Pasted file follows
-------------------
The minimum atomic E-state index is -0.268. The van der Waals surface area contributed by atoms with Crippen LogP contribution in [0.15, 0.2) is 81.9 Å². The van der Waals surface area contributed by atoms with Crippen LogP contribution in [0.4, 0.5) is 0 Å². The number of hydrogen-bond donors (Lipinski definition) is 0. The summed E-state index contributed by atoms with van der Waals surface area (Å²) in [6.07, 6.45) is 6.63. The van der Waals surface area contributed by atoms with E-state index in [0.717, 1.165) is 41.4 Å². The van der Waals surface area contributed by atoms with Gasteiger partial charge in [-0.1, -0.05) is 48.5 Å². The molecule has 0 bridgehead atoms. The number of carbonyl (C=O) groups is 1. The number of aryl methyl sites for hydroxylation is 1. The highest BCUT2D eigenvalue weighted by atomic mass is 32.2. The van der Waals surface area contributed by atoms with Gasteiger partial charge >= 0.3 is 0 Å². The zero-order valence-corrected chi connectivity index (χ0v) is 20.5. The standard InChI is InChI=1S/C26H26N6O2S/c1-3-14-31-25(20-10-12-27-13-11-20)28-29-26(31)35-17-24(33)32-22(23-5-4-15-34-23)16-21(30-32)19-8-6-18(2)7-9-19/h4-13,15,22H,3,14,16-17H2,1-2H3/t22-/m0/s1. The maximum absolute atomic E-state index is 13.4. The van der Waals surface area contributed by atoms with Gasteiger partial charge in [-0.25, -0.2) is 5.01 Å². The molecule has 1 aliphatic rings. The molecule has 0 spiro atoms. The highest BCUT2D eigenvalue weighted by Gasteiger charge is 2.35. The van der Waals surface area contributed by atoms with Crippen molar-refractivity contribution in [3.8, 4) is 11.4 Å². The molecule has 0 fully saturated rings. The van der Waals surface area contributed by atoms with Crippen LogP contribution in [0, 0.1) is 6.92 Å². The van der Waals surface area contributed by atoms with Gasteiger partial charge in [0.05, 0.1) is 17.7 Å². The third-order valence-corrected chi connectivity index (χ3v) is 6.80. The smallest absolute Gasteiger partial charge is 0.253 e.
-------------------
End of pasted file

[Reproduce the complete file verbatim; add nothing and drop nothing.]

The minimum atomic E-state index is -0.268. The van der Waals surface area contributed by atoms with Crippen LogP contribution in [0.15, 0.2) is 81.9 Å². The van der Waals surface area contributed by atoms with Crippen LogP contribution in [0.4, 0.5) is 0 Å². The number of hydrogen-bond donors (Lipinski definition) is 0. The summed E-state index contributed by atoms with van der Waals surface area (Å²) in [6.07, 6.45) is 6.63. The van der Waals surface area contributed by atoms with E-state index in [0.717, 1.165) is 41.4 Å². The van der Waals surface area contributed by atoms with Gasteiger partial charge in [-0.1, -0.05) is 48.5 Å². The molecule has 0 bridgehead atoms. The number of carbonyl (C=O) groups is 1. The number of aryl methyl sites for hydroxylation is 1. The highest BCUT2D eigenvalue weighted by atomic mass is 32.2. The van der Waals surface area contributed by atoms with Gasteiger partial charge >= 0.3 is 0 Å². The zero-order valence-corrected chi connectivity index (χ0v) is 20.5. The standard InChI is InChI=1S/C26H26N6O2S/c1-3-14-31-25(20-10-12-27-13-11-20)28-29-26(31)35-17-24(33)32-22(23-5-4-15-34-23)16-21(30-32)19-8-6-18(2)7-9-19/h4-13,15,22H,3,14,16-17H2,1-2H3/t22-/m0/s1. The maximum absolute atomic E-state index is 13.4. The van der Waals surface area contributed by atoms with Gasteiger partial charge in [-0.25, -0.2) is 5.01 Å². The molecule has 1 aliphatic rings. The molecule has 0 spiro atoms. The highest BCUT2D eigenvalue weighted by Gasteiger charge is 2.35. The van der Waals surface area contributed by atoms with Crippen molar-refractivity contribution in [3.8, 4) is 11.4 Å². The molecule has 0 fully saturated rings. The van der Waals surface area contributed by atoms with Crippen LogP contribution in [0, 0.1) is 6.92 Å². The van der Waals surface area contributed by atoms with Gasteiger partial charge in [0.05, 0.1) is 17.7 Å². The third-order valence-corrected chi connectivity index (χ3v) is 6.80. The smallest absolute Gasteiger partial charge is 0.253 e.